An East Village Boutique Where the Avant-Garde Gathered

by nyljaouadi1
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It was back in 2017 that Svetlana Kitto, a Columbia University-trained oral historian who writes frequently about art, was researching a catalog for “Objects/Time/Offerings,” an installation at the Gordon Robichaux gallery by the artist Ken Tisa and found herself repeatedly encountering the name Sara Penn? Who was she?

Those with a long memory for fashion may recall Sara Penn as proprietor of a boutique called Knobkerry. A pioneering shop on Seventh Street in the East Village, it opened in the mid-1960s to sell clothes, jewels and artworks sourced globally and refashioned or interpreted by Ms. Penn in ways that contextualized them as beautiful objects and not ethnographic oddities.

Yet it was much more than a shop. It was a salon, a gallery, a gathering place for members of an avant-garde that thrived in 1970s New York, when the middle classes fleeing a dangerous city left behind a largely vacated Downtown that artists and bohemians eagerly rushed in fill.

And, far from being some struggling business in an obscure hole-in-the wall, Knobkerry was a success right from the start, rapidly taken up by the glossies, its offerings showcased in features promoting what, in less enlightened times, was ballyhooed as “Gypsy chic.’’ Never mind that the inventory at Knobkerry routinely included Indian cholis, silk kurtas, mirror embroideries from Pakistan, along with Moroccan jewelry, Indonesian batiks and Otomi embroideries from Mexico.

A regular customer of Knobkerry and a devoted friend of Ms. Penn’s, Mr. Hammons once transformed the gallery with a show that was as much intervention as exhibit, mounted on the walls, floors, window and vitrines there in 1995. “My purpose was to get the attention to the store,” he told Ms. Kitto in a rare interview, referring to an installation that featured, among other curiosities, a deflated basketball turned into a rice bowl.

Yet Knobkerry had long since garnered abundant press attention, starting in the ’60s when Esquire, Vogue, The New York Times and The Chicago Tribune all featured the store in their pages. For its July 1968 issue, The Saturday Evening Post posed a young Lauren Hutton on its cover, braless and clad in a skimpy mirror-embroidered vest, silver Indian armbands from Knobkerry and strands of hippie beads. The story’s title was “The Big Costume Put On,” and it purported to demonstrate for the magazine’s seven million readers what “far-out” types on the coasts were wearing “instead of clothes.”

In Ms. Penn’s view the offerings at Knobkerry were never to be seen as “costumes” nor put-ons, but forays into understanding “world culture” decades before the term became a facile marketing tool. “People were so into the clothes,” Ms. Kitto said.

And if some treated Knobkerry like a museum, that was an impression Ms. Penn was in no haste to dispel. “What she did, the way she conducted her business, has a lot of relevance for young artists,” Kyle Dancewicz, the interim director of the Sculpture Center, said, referring to a multidisciplinary approach to their practice embraced by many young artists. “She chose a way to live in the world that relies on your own instincts and chooses over and over again to privilege integrity.”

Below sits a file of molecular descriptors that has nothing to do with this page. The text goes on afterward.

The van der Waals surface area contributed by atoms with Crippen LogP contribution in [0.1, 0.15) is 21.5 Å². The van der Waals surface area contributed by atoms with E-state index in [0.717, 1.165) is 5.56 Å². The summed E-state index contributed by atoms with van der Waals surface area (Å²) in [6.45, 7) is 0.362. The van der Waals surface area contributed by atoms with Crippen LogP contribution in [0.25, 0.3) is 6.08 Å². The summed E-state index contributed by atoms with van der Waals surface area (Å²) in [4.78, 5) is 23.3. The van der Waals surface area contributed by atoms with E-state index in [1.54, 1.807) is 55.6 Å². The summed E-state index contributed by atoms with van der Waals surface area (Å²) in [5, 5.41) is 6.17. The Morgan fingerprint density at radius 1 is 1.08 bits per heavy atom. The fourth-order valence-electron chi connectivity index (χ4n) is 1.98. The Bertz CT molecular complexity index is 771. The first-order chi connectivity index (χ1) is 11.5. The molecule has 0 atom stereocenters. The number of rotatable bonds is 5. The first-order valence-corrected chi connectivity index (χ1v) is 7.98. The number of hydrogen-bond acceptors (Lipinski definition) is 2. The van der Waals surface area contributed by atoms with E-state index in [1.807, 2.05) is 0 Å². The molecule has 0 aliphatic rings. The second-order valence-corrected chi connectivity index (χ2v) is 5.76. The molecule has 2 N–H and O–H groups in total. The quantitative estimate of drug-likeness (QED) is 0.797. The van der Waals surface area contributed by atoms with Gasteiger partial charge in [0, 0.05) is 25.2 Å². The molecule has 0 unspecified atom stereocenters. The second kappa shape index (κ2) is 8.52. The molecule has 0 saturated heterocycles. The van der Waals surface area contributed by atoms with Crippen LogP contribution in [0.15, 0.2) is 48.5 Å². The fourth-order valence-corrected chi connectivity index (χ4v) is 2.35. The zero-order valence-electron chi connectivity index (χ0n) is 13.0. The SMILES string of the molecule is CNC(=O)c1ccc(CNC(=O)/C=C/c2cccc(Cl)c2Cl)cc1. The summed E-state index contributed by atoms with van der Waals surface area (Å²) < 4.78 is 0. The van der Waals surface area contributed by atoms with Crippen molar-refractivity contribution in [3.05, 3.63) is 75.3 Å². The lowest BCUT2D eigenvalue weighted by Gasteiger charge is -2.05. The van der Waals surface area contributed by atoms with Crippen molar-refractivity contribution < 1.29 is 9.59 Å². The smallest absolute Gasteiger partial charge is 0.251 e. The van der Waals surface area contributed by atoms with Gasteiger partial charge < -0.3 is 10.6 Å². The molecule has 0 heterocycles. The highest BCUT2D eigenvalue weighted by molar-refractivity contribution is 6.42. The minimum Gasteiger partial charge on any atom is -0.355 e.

She sold goods, of course, but was less moved by commerce than creativity, Ms. Kitto said, and was little daunted by the obstacles put in her way as a Black woman in business. A letter of protest in the book, fired off by Ms. Penn to a shelter magazine editor that failed to credit Knobkerry’s contributions in a photo, illustrates the personal cost of that position.

“If I sound paranoid it is only because I have been a pioneer in my field and watched others walk away with my ideas and gain acceptance and recognition,” Ms. Penn wrote. Racism, she claimed, was the root cause.

“It mattered that everyone that worked for her had to know the history of what they were selling,” Ms. Kitto said. Her wares were not merely “ethnic” trinkets. They were tribal Turkman necklaces from the 19th century or antique Japanese bamboo vases or silver filigree betelnut cases from India (transformed by Penn into minaudières).

From East Seventh Street, Knobkerry moved to St. Marks Place and later to SoHo and finally, at the turn of the millennium, to a shopfront on West Broadway in TriBeCa. Soon afterward, she shuttered the place, and the waters of memory seemingly closed over both it and her.

Before Ms. Kitto came along, her contributions seemed destined to be lost, if in plain sight. The dozen or so interviews Ms. Kitto conducted attempt to fill out a life that was eventful by any measure, one whose cast encompassed a Who’s Who of the Black creative classes and whose dramatic turnings included a string of failed relationships and a disastrous marriage.

For a time, Ms. Penn even fled New York and lived with her mother in Pasadena, Calif. Inevitably, she returned to Manhattan where, old by then, she stored or dispersed her varied collections among friends and moved into a single room at the Markle, a women’s residence run by the Salvation Army on West 13th Street.

Her lodgings, she told Ms. Kitto in the last interview before her death in at 93, were no larger than three tables shoved together. Yet the rent included three meals a day, and so it was at the Markle residence that she spent the obscure last decade of her life.

“I was determined to find the woman,” Ms. Kitto said, and through her a key to a Downtown scene unlikely to be reprised. “Who was Sara Penn?”



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